Discovering the link between your internet connection and your emotional connection

Mead 2

I have a picture framing the famous Margaret Mead quote “Never doubt that a small group of thoughtful, committed citizens can change the world . . . Indeed it’s the only thing that ever has” hanging in my apartment. This quote serves as a constant reminder of the influence each individual holds in shaping their environments. When we think of how movements have historically evolved over time, the enormous amount of energy dedicated to creating results is all too clear. Martin Luther King, being an obvious (and relevant) example, faced an undertaking that ultimately cost him his life. The process of collaboration and influence in our society can be extremely daunting as one contemplates the countless hierarchies, rules, resource planning, emotional energy and other implications that make action so difficult.  However, the first and foremost problem in inspiring action is finding the support, the first follower, the human support base, to even attempt to do so.

If you watch this video, you will see the transformation that takes place from one individual expressing himself (literally and physically) to recruiting his first follower to establishing a small social movement. What you will notice is that so much of this process is physical. It’s emotional. It spreads because of place and presence and face-to-face interaction. The leader and his followers have created an environment that is contagious, a space that is hard not to engage with.

It is fairly easy to identify the point in this video where this event almost instantly transforms from a couple of dance enthusiasts to a full out dance party (social movement).  Malcom Gladwell calls this the Tipping Point, or the critical turning point, “the moment of critical mass, the threshold, the boiling point” wherein an idea, behavior, product or message effectively goes viral.  Gladwell even reiterates Mead’s message, “There are exceptional people out there who are capable of starting epidemics. All you have to do is find them.”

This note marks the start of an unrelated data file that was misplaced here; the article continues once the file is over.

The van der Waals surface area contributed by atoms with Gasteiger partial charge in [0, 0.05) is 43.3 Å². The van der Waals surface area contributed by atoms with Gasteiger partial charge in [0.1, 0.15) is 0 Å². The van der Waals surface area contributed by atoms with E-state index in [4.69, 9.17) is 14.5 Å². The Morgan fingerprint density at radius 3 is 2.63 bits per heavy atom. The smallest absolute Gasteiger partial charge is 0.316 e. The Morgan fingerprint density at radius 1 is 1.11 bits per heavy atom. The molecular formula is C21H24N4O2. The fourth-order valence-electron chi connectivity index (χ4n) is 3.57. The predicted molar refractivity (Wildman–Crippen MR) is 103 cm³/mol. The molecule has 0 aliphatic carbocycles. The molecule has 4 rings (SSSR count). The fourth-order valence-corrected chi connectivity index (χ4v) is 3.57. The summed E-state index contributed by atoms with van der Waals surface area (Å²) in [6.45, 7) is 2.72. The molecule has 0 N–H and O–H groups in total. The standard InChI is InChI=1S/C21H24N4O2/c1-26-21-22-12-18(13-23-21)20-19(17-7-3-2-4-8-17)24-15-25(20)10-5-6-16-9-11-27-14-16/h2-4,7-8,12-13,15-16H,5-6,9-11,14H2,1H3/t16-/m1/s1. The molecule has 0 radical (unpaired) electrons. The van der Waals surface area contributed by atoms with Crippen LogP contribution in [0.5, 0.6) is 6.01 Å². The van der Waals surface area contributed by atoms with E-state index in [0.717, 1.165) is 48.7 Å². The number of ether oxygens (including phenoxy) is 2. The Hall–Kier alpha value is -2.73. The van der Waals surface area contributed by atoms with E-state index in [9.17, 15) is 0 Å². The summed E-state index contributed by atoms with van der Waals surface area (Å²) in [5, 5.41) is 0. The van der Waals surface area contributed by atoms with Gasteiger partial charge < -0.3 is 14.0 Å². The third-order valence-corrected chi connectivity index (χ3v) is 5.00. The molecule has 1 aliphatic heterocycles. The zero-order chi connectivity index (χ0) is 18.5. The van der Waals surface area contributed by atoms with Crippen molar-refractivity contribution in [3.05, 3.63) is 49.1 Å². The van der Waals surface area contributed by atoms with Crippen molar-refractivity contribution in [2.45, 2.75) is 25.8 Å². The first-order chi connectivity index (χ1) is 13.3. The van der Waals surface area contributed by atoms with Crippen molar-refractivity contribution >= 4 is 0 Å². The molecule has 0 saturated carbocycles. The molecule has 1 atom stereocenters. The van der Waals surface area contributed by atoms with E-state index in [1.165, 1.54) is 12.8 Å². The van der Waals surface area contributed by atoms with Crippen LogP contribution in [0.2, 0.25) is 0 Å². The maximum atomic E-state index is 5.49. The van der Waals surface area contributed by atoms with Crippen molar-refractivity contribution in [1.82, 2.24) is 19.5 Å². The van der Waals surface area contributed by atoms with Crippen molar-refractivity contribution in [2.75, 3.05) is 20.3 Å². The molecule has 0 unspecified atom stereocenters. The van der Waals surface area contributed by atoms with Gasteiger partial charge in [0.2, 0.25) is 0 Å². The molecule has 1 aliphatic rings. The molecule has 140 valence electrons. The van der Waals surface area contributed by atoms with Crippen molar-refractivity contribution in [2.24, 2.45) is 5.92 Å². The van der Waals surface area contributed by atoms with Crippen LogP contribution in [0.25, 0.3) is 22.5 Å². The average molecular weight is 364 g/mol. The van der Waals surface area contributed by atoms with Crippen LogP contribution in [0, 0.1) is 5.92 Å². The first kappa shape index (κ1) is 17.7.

So how easy is it to find these exceptional individuals across technology channels? And furthermore . . . how do we begin to trust them without a shared physical space and face-to-face interaction to build off of?

At first, finding and connecting with people  across technology channels doesn’t seem to be so daunting. After all, we all have hundreds of Twitter, LinkedIn and Facebook connections that we interact with almost daily. In addition, there are online communities of practice for just about every hobby or interest imaginable.  However, what leads to the identification of an “exceptional” leader and the dedicated support or buy in from others – and ultimately real time team collaboration?  John Seely Brown and Paul Duguid comment on the complexity of identity and recognition in social environments. “Learning, in all, involves acquiring identities that reflect both how a learner sees the world and how the world sees the learner.” In other words, you are only a leader if other people decide to recognize you as one.

So how does this process take place?  Where is the emotion? How do individuals establish interpersonal relationships of trust through a computer screen?

My Creating and Sharing Knowledge course this term tasks me with diving deep into a specific element of knowledge management of my choosing to explore and blog about in depth throughout the term (which I will be conducting here over the next couple of weeks).  My curiosity lies in this concept of buy-in, or what triggers individuals to first of all participate in foreign technological communities (Twitter chats, discussion forums, Personal Learning Networks, corporate intranets) and more importantly, what fosters individuals to act on these experiences to develop actual professional and personal relationships? Specifically: